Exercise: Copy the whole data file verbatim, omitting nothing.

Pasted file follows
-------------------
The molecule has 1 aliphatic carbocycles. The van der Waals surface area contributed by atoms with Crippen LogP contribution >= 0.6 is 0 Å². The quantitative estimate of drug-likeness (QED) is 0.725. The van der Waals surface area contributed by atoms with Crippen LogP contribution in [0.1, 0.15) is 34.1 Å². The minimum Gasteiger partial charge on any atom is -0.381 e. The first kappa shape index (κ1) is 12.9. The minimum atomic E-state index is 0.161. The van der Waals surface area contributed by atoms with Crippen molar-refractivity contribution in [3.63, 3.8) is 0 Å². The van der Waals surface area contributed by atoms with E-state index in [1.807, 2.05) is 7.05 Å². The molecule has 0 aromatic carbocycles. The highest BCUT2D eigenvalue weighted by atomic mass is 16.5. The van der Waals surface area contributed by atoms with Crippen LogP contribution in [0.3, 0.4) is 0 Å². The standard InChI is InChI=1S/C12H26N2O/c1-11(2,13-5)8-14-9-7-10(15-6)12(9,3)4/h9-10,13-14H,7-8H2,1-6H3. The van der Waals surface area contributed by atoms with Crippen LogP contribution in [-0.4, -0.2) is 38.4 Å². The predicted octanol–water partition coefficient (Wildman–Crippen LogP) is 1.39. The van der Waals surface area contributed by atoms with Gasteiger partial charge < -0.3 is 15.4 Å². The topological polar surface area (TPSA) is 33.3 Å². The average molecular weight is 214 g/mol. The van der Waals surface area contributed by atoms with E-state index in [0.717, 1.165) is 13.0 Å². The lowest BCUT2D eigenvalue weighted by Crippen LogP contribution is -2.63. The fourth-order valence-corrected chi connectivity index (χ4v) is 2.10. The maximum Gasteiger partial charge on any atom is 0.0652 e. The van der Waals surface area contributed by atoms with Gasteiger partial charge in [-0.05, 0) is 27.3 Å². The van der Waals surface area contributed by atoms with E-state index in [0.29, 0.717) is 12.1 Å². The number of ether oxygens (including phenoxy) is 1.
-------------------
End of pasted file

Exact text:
The molecule has 1 aliphatic carbocycles. The van der Waals surface area contributed by atoms with Crippen LogP contribution >= 0.6 is 0 Å². The quantitative estimate of drug-likeness (QED) is 0.725. The van der Waals surface area contributed by atoms with Crippen LogP contribution in [0.1, 0.15) is 34.1 Å². The minimum Gasteiger partial charge on any atom is -0.381 e. The first kappa shape index (κ1) is 12.9. The minimum atomic E-state index is 0.161. The van der Waals surface area contributed by atoms with Crippen molar-refractivity contribution in [3.63, 3.8) is 0 Å². The van der Waals surface area contributed by atoms with E-state index in [1.807, 2.05) is 7.05 Å². The molecule has 0 aromatic carbocycles. The highest BCUT2D eigenvalue weighted by atomic mass is 16.5. The van der Waals surface area contributed by atoms with Crippen LogP contribution in [0.3, 0.4) is 0 Å². The standard InChI is InChI=1S/C12H26N2O/c1-11(2,13-5)8-14-9-7-10(15-6)12(9,3)4/h9-10,13-14H,7-8H2,1-6H3. The van der Waals surface area contributed by atoms with Crippen LogP contribution in [-0.4, -0.2) is 38.4 Å². The predicted octanol–water partition coefficient (Wildman–Crippen LogP) is 1.39. The van der Waals surface area contributed by atoms with Gasteiger partial charge < -0.3 is 15.4 Å². The topological polar surface area (TPSA) is 33.3 Å². The average molecular weight is 214 g/mol. The van der Waals surface area contributed by atoms with E-state index in [0.717, 1.165) is 13.0 Å². The lowest BCUT2D eigenvalue weighted by Crippen LogP contribution is -2.63. The fourth-order valence-corrected chi connectivity index (χ4v) is 2.10. The maximum Gasteiger partial charge on any atom is 0.0652 e. The van der Waals surface area contributed by atoms with Gasteiger partial charge in [-0.05, 0) is 27.3 Å². The van der Waals surface area contributed by atoms with E-state index in [0.29, 0.717) is 12.1 Å². The number of ether oxygens (including phenoxy) is 1.